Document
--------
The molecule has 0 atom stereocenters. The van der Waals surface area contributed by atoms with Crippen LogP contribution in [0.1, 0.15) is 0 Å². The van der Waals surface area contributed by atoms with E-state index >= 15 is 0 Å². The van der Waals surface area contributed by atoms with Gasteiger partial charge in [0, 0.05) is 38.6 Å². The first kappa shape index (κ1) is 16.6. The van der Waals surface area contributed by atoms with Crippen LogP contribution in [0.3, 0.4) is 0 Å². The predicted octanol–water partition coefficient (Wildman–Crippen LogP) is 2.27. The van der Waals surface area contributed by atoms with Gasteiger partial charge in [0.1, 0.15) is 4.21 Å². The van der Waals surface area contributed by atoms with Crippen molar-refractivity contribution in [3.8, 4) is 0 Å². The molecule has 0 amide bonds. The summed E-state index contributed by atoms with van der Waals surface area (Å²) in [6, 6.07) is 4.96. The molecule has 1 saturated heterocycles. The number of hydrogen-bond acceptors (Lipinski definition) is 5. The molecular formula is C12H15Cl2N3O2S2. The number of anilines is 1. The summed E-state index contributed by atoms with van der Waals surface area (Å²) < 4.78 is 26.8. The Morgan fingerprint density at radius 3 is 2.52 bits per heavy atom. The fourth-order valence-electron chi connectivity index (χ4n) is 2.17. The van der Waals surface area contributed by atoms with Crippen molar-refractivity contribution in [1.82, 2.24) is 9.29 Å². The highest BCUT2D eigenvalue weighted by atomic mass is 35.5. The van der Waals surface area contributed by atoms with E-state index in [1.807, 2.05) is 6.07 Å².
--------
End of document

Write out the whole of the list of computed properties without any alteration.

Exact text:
The molecule has 0 atom stereocenters. The van der Waals surface area contributed by atoms with Crippen LogP contribution in [0.1, 0.15) is 0 Å². The van der Waals surface area contributed by atoms with E-state index >= 15 is 0 Å². The van der Waals surface area contributed by atoms with Gasteiger partial charge in [0, 0.05) is 38.6 Å². The first kappa shape index (κ1) is 16.6. The van der Waals surface area contributed by atoms with Crippen LogP contribution in [0.3, 0.4) is 0 Å². The predicted octanol–water partition coefficient (Wildman–Crippen LogP) is 2.27. The van der Waals surface area contributed by atoms with Gasteiger partial charge in [0.1, 0.15) is 4.21 Å². The van der Waals surface area contributed by atoms with Crippen molar-refractivity contribution in [3.8, 4) is 0 Å². The molecule has 0 amide bonds. The summed E-state index contributed by atoms with van der Waals surface area (Å²) in [6, 6.07) is 4.96. The molecule has 1 saturated heterocycles. The number of hydrogen-bond acceptors (Lipinski definition) is 5. The molecular formula is C12H15Cl2N3O2S2. The number of anilines is 1. The summed E-state index contributed by atoms with van der Waals surface area (Å²) < 4.78 is 26.8. The Morgan fingerprint density at radius 3 is 2.52 bits per heavy atom. The fourth-order valence-electron chi connectivity index (χ4n) is 2.17. The van der Waals surface area contributed by atoms with Crippen molar-refractivity contribution in [1.82, 2.24) is 9.29 Å². The highest BCUT2D eigenvalue weighted by atomic mass is 35.5. The van der Waals surface area contributed by atoms with E-state index in [1.807, 2.05) is 6.07 Å².